Our climber friend, Tammy, met up with us and brought along some friends. We met Blake and Nicole, as well as a rambunctious border collie named Benton. Everyone ate breakfast together and left camp around nine to go climb some rocks in the Alabama Hills, which is known for its unusual rounded rock formations and natural arches. Truth be told, they climbed and I took a nap in the sun on the rocks. Around noon, we went to look for a climbing spot on a rock called the Shark Fin. But, by then it was hot, mid-80s, with very little wind. I took another nap.

Jay got really great light there at the end of the day, shot a lot of photos, and was really happy with how the climbing captures turned out. But he stepped on a cactus during the shoot, and three spikes went through his sneaker and into his foot. Ouch! After some sunset climbing — more beautiful shots — we parted ways with Tammy and her crew. I picked some sage and wild flowers, then we found the same camp spot from the night before. Evidently, no one else wanted it. But we loved it. It felt like home

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DAY 4: Tuesday, April 24

ITINERARY: Check out the Mobius Arch rock formation in the Alabama Hills, and trek up to an area called the Buttermilks for boulder climbing and camping.

We woke at 8:30 a.m. and the sun was coming down hot. It felt like noon. Two hours later, we made a pot of coffee for the road and started driving. Jay and I have an arrangement: I do the long hauls on the highway, and he does all the off-road stuff. Jay navigated us through the park to the Mobius Arch, where time has chiseled a hole through the center of a large boulder, fashioning a wild archway. Many Westerns were filmed around here, and it definitely feels theatrical. The road that takes you to the Arch is actually called Movie Flat Road.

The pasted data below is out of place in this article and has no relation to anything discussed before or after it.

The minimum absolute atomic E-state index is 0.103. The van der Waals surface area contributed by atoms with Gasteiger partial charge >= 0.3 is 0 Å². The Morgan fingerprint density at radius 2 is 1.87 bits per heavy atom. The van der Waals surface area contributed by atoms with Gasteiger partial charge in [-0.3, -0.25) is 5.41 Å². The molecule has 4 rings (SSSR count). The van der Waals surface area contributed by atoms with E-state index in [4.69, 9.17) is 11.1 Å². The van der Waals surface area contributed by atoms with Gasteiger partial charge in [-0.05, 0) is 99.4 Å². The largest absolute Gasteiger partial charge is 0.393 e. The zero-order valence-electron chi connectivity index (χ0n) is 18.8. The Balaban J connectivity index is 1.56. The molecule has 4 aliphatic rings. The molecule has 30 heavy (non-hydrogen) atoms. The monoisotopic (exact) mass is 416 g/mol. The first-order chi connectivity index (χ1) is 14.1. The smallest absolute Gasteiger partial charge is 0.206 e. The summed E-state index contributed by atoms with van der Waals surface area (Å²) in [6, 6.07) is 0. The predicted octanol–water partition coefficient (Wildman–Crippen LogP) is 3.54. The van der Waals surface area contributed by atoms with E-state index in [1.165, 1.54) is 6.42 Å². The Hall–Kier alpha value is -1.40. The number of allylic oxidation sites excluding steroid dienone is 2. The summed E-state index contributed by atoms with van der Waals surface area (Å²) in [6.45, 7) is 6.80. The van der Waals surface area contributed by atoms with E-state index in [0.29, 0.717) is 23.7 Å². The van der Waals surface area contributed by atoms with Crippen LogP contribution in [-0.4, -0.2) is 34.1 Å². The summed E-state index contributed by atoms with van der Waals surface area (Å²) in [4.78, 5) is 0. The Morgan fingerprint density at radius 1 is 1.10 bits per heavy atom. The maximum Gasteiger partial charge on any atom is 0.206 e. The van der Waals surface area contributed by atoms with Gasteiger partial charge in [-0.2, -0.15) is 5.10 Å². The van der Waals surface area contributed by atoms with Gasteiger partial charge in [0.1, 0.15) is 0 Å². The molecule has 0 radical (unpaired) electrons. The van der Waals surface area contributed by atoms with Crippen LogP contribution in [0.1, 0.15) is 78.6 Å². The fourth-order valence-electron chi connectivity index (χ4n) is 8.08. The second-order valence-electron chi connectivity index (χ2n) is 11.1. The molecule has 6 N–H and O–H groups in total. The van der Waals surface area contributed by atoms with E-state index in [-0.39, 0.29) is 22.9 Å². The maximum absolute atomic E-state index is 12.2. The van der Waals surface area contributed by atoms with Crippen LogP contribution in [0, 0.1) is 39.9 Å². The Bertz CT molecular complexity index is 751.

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The Buttermilks are one of Jay’s favorite places in Sierra Nevada. After cruising around for a bit, we found a really great campsite there. It was out of the way, flat and large, with trees that provided some much-needed shade. Not too far from the campsite, there was a stream with a little waterfall; we could hear the meditative sound of flowing water from our campsite. We made a campfire and roasted marshmallows. I ate 10 of them before dinner! Jay started a time lapse around 5:30 p.m. and let it run until we went to bed around 10. Lots of little lizards around here. The tent was super comfy, but mysterious sounds of nocturnal nature kept us up all night.

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DAY 5: Wednesday, April 25

ITINERARY: A mountain voyage to Yosemite National Park.

We awoke at 6 a.m. to the sound of a rather talkative pack of scavenging coyotes. After they moved on, we watched a mother and baby elk pass our tent. Beautiful, natural experiences can happen anywhere at any time in these parks. Next is the big drive to Yosemite!

The mountain pass is still closed from snow, so we have a seven-hour drive ahead of us. The drive was long and winding, down roads that were just as narrow as they were scenic. At sunset, deer came out in droves and gathered by the roadside. We turned a corner, and our view opened up to the entire valley — gorgeous at dusk. Waterfalls from the heavy spring melt were running down the rocks. It was breathtaking. We drove alongside the Merced River, staring up at the towering walls above us, and an incredible feeling came over me. I was humbled by the majestic beauty and ancient history of it all. Around 9 p.m., we made it to the tent and had to be extremely careful to get food, and anything else that could have a scent, outside. Bears! While thinking about bears, I fell asleep to the sound of owls.

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DAY 6: Thursday, April 26

ITINERARY: Explore the Yosemite Mist Trail.

In Yosemite, we stayed in a tent community called Curry Village. At the dining hall, we each had the classic “Half Dome Bundle.” That’s two scoops of scrambled eggs, meat (sausage or bacon) and potatoes. Free refills on the coffee!